Automotive Holiday Deals Books Gift Guide Books Gift Guide Shop Men's Athletic Shoes Learn more nav_sap_SWP_6M_fly_beacon David Bowie egg_2015 All-New Amazon Fire TV Subscribe & Save Gifts Under $50 Amazon Gift Card Offer bf15 bf15 bf15 $30 Off Amazon Echo Starting at $49.99 Kindle Black Friday Deals Black Friday Video Game Deals Shop Now DOTD
The War of the Worlds (Dover Thrift Editions) and over one million other books are available for Amazon Kindle. Learn more

Enter your mobile number or email address below and we'll send you a link to download the free Kindle App. Then you can start reading Kindle books on your smartphone, tablet, or computer - no Kindle device required.

  • Apple
  • Android
  • Windows Phone
  • Android

To get the free app, enter your email address or mobile phone number.

Buy New
  • List Price: $9.95
  • Save: $2.05 (21%)
FREE Shipping on orders over $35.
In Stock.
Ships from and sold by Gift-wrap available.
The War of the Worlds has been added to your Cart
Have one to sell? Sell on Amazon
Flip to back Flip to front
Listen Playing... Paused   You're listening to a sample of the Audible audio edition.
Learn more
See all 3 images

The War of the Worlds Paperback – December 8, 2013

587 customer reviews

See all 317 formats and editions Hide other formats and editions
New from Used from
"Please retry"
Paperback, December 8, 2013
$3.18 $2.08

$7.90 FREE Shipping on orders over $35. In Stock. Ships from and sold by Gift-wrap available.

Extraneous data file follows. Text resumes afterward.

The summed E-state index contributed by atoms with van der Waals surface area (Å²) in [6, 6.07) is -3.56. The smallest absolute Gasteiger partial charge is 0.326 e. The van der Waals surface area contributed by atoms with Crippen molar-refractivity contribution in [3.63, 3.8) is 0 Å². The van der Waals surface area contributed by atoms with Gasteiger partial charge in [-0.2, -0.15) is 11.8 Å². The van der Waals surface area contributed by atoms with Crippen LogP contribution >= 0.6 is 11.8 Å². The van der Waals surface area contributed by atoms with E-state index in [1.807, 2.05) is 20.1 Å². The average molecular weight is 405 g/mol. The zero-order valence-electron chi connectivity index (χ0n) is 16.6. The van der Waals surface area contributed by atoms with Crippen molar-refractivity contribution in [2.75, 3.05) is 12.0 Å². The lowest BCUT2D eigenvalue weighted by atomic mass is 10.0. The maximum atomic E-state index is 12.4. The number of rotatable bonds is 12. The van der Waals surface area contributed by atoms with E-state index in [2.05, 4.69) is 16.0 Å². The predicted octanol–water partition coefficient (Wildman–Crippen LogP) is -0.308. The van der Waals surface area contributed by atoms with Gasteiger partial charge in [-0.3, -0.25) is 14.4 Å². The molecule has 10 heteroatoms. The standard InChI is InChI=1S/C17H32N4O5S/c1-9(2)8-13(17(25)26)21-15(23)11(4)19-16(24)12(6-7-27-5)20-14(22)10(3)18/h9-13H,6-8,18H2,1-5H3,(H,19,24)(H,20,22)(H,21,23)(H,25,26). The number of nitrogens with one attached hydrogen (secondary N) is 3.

Frequently Bought Together

  • The War of the Worlds
  • +
  • Frankenstein
Total price: $11.50
Buy the selected items together

Special Offers and Product Promotions

  • Take an Extra 30% Off Any Book: Use promo code HOLIDAY30 at checkout to get an extra 30% off any book for a limited time. Excludes Kindle eBooks and Audible Audiobooks. Restrictions apply. Learn more

Editorial Reviews Review

This is the granddaddy of all alien invasion stories, first published by H.G. Wells in 1898. The novel begins ominously, as the lone voice of a narrator tells readers that "No one would have believed in the last years of the nineteenth century that this world was being watched keenly and closely by intelligences greater than man's..."

Things then progress from a series of seemingly mundane reports about odd atmospheric disturbances taking place on Mars to the arrival of Martians just outside of London. At first the Martians seem laughable, hardly able to move in Earth's comparatively heavy gravity even enough to raise themselves out of the pit created when their spaceship landed. But soon the Martians reveal their true nature as death machines 100-feet tall rise up from the pit and begin laying waste to the surrounding land. Wells quickly moves the story from the countryside to the evacuation of London itself and the loss of all hope as England's military suffers defeat after defeat. With horror his narrator describes how the Martians suck the blood from living humans for sustenance, and how it's clear that man is not being conquered so much a corralled. --Craig E. Engler --This text refers to an out of print or unavailable edition of this title.

From Library Journal

This edition of Wells's much disguised attack on British imperialism includes a scholarly introduction, a biographical preface and chronology of the author's life, maps of the Martian landing sites, and explanatory notes. A lot of extras for the price.
Copyright 1995 Reed Business Information, Inc. --This text refers to an out of print or unavailable edition of this title.

Hero Quick Promo
Holiday Deals in Kindle Books
Save up to 85% on more than 1,000 Kindle Books. These deals are valid until November 30, 2015. Learn more